Seal Soup, Part the Second (Dive at the Farne Islands)
Eventually the site was settled upon, and myself plus buddy (J) fell backwards off the boat and into the water. I spent the next ten minutes trying to equalise my right ear, which was really playing up – always fun when you’re trying to keep track of everyone else. Eventually, at the point where I was thinking of giving up, after much jiggling and swallowing, it slowly cleared with a squeak and I dropped down to my buddies’ level to play with seals.
They were everywhere. It was the first time I’d had seals come up to me and play, or let me stroke their heads. J was in his element, since his definition of the perfect dive is probably something like “Interesting stuff to photograph + seals to play with”. I took a few photos too, one of which was sufficiently good that I later entered it into the Stoney Cove photo competition and won a new torch. (Not the one above, although I quite liked that one too!)
We paddled merrily along following our dive leader, who was towing an inflatable surface buoy at the request of the skipper, who was concerned about us getting caught in the current. So concerned that he dispatched another diver to inform us that we were getting a bit too close to the edge of the island, where the currents can sweep you round the side if you’re not careful.
We turned around, J and I bringing up the rear with cameras at the ready, and seals nibbling our fins. All apart from one seal, which thought the inflatable surface buoy was the best toy it had ever seen, and decided to hang upside down from it and be towed along. J and I did a quick exchange of hand signals and expressions, which would translate roughly into English as:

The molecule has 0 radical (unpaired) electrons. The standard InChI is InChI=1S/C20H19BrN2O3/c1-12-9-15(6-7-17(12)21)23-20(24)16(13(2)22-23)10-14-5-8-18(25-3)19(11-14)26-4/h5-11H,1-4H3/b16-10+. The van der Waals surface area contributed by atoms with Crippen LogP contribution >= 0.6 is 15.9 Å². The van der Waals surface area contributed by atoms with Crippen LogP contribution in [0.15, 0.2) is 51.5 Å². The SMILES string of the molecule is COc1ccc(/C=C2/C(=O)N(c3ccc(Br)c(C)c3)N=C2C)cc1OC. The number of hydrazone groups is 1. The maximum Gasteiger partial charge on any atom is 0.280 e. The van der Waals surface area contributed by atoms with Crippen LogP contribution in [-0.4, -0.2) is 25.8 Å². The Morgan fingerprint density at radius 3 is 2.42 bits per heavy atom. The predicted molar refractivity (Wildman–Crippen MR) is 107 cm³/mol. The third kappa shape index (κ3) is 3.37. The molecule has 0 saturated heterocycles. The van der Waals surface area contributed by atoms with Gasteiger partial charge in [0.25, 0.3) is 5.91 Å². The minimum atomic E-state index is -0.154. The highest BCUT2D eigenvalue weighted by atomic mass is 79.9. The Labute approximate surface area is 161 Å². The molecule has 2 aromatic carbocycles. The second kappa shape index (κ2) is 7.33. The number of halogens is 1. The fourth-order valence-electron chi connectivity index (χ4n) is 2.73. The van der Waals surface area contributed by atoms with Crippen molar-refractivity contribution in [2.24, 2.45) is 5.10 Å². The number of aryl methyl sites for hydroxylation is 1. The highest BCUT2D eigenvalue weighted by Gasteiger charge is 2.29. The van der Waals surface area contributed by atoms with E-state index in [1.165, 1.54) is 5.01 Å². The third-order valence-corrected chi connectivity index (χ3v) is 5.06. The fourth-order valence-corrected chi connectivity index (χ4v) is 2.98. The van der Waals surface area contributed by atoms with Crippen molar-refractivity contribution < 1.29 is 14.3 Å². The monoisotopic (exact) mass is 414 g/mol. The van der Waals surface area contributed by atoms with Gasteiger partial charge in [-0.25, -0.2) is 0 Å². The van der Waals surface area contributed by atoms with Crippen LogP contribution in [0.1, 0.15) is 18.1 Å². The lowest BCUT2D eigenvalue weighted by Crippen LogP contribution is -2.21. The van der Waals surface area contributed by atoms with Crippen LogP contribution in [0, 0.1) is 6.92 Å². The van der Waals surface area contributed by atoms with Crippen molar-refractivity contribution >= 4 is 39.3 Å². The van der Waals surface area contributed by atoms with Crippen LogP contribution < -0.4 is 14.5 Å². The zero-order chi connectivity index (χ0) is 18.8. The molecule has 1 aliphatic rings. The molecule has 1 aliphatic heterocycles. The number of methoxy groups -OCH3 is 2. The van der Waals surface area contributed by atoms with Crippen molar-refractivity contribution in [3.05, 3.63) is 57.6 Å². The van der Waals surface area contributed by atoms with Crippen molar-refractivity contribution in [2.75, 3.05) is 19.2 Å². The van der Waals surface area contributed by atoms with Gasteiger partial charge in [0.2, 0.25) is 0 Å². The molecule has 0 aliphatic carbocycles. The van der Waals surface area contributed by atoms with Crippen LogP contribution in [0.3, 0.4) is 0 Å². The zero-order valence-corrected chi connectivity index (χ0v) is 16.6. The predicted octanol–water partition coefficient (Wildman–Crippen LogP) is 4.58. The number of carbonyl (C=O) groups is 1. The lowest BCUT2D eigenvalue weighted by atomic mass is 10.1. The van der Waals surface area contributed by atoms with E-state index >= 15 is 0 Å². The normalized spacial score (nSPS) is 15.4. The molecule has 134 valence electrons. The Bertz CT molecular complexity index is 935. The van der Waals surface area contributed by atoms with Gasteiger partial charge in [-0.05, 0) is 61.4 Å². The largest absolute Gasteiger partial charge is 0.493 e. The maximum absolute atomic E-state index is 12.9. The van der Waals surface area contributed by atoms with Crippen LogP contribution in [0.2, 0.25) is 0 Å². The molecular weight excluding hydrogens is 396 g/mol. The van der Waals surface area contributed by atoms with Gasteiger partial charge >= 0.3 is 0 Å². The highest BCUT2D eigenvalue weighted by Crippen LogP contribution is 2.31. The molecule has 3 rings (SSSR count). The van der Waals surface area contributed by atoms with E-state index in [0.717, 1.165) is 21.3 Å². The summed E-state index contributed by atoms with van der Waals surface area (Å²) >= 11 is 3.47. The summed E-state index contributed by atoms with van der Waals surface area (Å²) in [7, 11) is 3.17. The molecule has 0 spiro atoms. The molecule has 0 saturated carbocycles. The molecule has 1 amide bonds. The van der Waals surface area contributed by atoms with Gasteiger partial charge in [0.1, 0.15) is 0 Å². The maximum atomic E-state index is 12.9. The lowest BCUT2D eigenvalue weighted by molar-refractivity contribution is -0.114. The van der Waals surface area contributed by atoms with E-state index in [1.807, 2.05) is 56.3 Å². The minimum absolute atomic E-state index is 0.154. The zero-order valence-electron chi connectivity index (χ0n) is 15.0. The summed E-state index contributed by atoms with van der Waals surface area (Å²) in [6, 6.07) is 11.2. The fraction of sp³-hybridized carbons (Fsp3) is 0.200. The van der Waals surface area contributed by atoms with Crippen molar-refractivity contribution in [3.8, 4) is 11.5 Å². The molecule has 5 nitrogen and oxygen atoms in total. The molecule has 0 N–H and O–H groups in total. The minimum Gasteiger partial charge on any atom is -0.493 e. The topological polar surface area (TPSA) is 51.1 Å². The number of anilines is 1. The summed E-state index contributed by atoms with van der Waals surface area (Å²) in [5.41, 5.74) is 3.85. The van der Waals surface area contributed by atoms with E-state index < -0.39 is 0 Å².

Me: “Shall we tell him about the seal?”
J: “No, let’s watch, point and laugh.”
We did, waiting for the inevitable moment when the dive leader would realise why he wasn’t making much progress. I wasn’t close enough to hear his response (and I was too busy laughing into the regulator anyway), but I’m guessing from his expression it was “Fucking seal”.
As we reached the end of the island, we ascended gently and rejoined the boat for some tea and buns. The buns were provided by me – they usually are.
The second dive was also fun, and cold. It was around this point I decided that it was time I started to think about getting a drysuit. (Though I did not in fact get one until half a year later, after my trip to Oban. More about that later.) Diving along a reef covered in soft corals with a seal nibbling your fins and a couple of ballan wrasse dancing in front of you should be a pleasure, not an exercise in how long you can endure the cold before you tap your buddy’s shoulder and signal to end the dive. It’s also not fair on the drysuit-wearing buddy, who has to terminate their dives earlier than they actually need to, since they’re not getting cold.
Even so, it was a fun dive. We surfaced and scrambled back into the boat. I needed to be yoicked on by two of the other divers; dignity is not a big part of diving. Once all were safely back aboard, we made as fast a run as possible to get back land. I remember thinking “That was great, and I am now done for the season”. Great dives, but tough and tiring. (It took two days for my back to recover from the pounding we all took as the Moby hammered through the waves back to Beadnell.)